Employers must legally provide a safe work environment. An employer may be negligent if they fail to maintain safe walking areas (indoor or outdoor), railings and hand supports for stairs, balconies or elevated work areas, or removal of slip and fall hazards – such as improperly stored inventory, electrical cords, and other equipment.

2. Hiring Negligence

Whenever an employer hires an employee, background checks should be mandatory to ensure that the new employee is certified, and has appropriate experience and credentials required to safely conduct duties of daily work. Criminal background checks exist in hiring practice to help employers be fully aware of any risks to the safety of the business, or other employee, with any new hire.

An employee with a violent criminal history who assaults an employee or causes harm may result in a wrongful death suit, based on hiring negligence or the failure of the employer to take appropriate steps to reduce risk.

3. Security Negligence

Failure to provide adequate security measures within any workplace environment can result in needless safety risks, injuries, and even fatalities. Employers are required to have a minimum level of security protocols in place, including emergency lighting, trained security personnel, surveillance cameras, and alerts for law enforcement (emergency notifications) particularly if the business involves cash handling and presents a high-risk for robbery.

It is important to note that a wrongful death suit may not involve one specific accident or injury, but can involve prolonged exposure which impacts terminal health conditions. An individual who is exposed to harmful chemicals due to improper labeling and storage, and who dies from exposure or an illness due to prolonged exposure (e.g., cancer or respiratory illness) may qualify for a wrongful death suit against an employer.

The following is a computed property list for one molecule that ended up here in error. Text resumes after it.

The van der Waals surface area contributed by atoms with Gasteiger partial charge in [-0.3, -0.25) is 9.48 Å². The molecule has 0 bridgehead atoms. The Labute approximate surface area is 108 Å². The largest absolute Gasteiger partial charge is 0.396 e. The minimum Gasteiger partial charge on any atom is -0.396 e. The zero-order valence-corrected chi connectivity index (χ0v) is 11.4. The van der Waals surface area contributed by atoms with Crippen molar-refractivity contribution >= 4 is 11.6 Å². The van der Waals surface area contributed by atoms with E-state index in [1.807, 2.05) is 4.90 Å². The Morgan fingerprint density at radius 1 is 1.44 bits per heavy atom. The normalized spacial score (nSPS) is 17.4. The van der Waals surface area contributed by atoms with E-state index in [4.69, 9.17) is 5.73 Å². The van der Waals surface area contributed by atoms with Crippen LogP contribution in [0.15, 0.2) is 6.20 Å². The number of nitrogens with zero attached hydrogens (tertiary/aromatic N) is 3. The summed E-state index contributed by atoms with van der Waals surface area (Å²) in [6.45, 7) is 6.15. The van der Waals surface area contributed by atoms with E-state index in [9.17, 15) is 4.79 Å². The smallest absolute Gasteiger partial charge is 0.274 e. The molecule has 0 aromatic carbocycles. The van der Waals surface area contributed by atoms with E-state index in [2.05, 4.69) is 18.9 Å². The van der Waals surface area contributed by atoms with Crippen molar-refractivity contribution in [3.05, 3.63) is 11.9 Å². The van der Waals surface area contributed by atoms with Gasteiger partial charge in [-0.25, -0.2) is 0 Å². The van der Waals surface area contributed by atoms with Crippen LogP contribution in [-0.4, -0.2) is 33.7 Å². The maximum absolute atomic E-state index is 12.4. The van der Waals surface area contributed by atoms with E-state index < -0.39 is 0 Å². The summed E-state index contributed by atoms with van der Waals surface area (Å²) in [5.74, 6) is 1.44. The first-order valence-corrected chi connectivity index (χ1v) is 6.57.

Essentially, if the employer has not followed the safety requirements as outlined by federal and state laws, and the result was an injury or death directly attributed to the negligence, the employer may be held legally liable for loss of life, pain and suffering, loss of income, and other compensation to the surviving family of the accident victim.

The Legal Rights Granted to Families to Pursue Legal Action for Wrongful Death

Wrongful death at the workplace results in emotional and financial loss for the surviving family members of the decedent. If there is a surviving spouse of the deceased, that spouse may seek legal damages from the employer by civil suit. If there is no surviving legal spouse or common law partner, the children of the decedent may pursue a liability claim against the employer for wrongful death of a parent. It is important to note that wrongful death claims filed by children of the decedent may be successful if the children are under the age of majority or 18 to 21 years. If, however, the children of the deceased are adults and independently self-supporting, they may not be permitted to make a claim.

Employer negligence must be proven as the sole contributing factor to the death of the employee. If the decedent contributed through personal negligence, including the use of drugs or alcohol while on duty, employer negligence may be disregarded in terms of legal liability. Families should be aware that there are statutes of limitations on wrongful death cases, and family members of the decedent should consult with a personal injury lawyer.